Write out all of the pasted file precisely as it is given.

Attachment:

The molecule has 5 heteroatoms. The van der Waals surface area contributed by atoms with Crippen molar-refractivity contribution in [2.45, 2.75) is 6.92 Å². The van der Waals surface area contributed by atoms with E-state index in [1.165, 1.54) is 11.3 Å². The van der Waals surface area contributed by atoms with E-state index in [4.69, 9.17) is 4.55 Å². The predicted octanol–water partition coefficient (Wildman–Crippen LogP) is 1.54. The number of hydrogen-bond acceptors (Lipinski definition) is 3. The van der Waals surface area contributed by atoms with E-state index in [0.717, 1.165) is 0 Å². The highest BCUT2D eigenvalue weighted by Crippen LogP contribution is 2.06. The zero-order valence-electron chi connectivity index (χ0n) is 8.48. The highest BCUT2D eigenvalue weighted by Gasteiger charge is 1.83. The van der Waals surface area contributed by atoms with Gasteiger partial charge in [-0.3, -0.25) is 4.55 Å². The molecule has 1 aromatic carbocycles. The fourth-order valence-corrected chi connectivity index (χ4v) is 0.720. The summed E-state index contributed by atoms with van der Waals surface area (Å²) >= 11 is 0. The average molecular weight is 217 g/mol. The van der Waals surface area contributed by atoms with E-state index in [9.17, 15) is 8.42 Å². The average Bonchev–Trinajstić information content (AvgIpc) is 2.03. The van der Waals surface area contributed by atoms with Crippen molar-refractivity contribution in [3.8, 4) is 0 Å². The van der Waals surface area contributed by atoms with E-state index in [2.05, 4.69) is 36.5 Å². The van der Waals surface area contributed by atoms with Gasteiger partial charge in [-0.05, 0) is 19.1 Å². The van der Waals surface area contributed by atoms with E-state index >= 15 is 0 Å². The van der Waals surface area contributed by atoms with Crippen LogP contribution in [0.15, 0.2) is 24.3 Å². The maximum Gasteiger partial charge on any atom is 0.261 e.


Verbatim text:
The molecule has 5 heteroatoms. The van der Waals surface area contributed by atoms with Crippen molar-refractivity contribution in [2.45, 2.75) is 6.92 Å². The van der Waals surface area contributed by atoms with E-state index in [1.165, 1.54) is 11.3 Å². The van der Waals surface area contributed by atoms with E-state index in [4.69, 9.17) is 4.55 Å². The predicted octanol–water partition coefficient (Wildman–Crippen LogP) is 1.54. The number of hydrogen-bond acceptors (Lipinski definition) is 3. The van der Waals surface area contributed by atoms with E-state index in [0.717, 1.165) is 0 Å². The highest BCUT2D eigenvalue weighted by Crippen LogP contribution is 2.06. The zero-order valence-electron chi connectivity index (χ0n) is 8.48. The highest BCUT2D eigenvalue weighted by Gasteiger charge is 1.83. The van der Waals surface area contributed by atoms with Gasteiger partial charge in [-0.3, -0.25) is 4.55 Å². The molecule has 1 aromatic carbocycles. The fourth-order valence-corrected chi connectivity index (χ4v) is 0.720. The summed E-state index contributed by atoms with van der Waals surface area (Å²) >= 11 is 0. The average molecular weight is 217 g/mol. The van der Waals surface area contributed by atoms with E-state index in [9.17, 15) is 8.42 Å². The average Bonchev–Trinajstić information content (AvgIpc) is 2.03. The van der Waals surface area contributed by atoms with Crippen molar-refractivity contribution in [3.8, 4) is 0 Å². The van der Waals surface area contributed by atoms with E-state index in [2.05, 4.69) is 36.5 Å². The van der Waals surface area contributed by atoms with Gasteiger partial charge in [-0.05, 0) is 19.1 Å². The van der Waals surface area contributed by atoms with E-state index >= 15 is 0 Å². The van der Waals surface area contributed by atoms with Crippen LogP contribution in [0.15, 0.2) is 24.3 Å². The maximum Gasteiger partial charge on any atom is 0.261 e.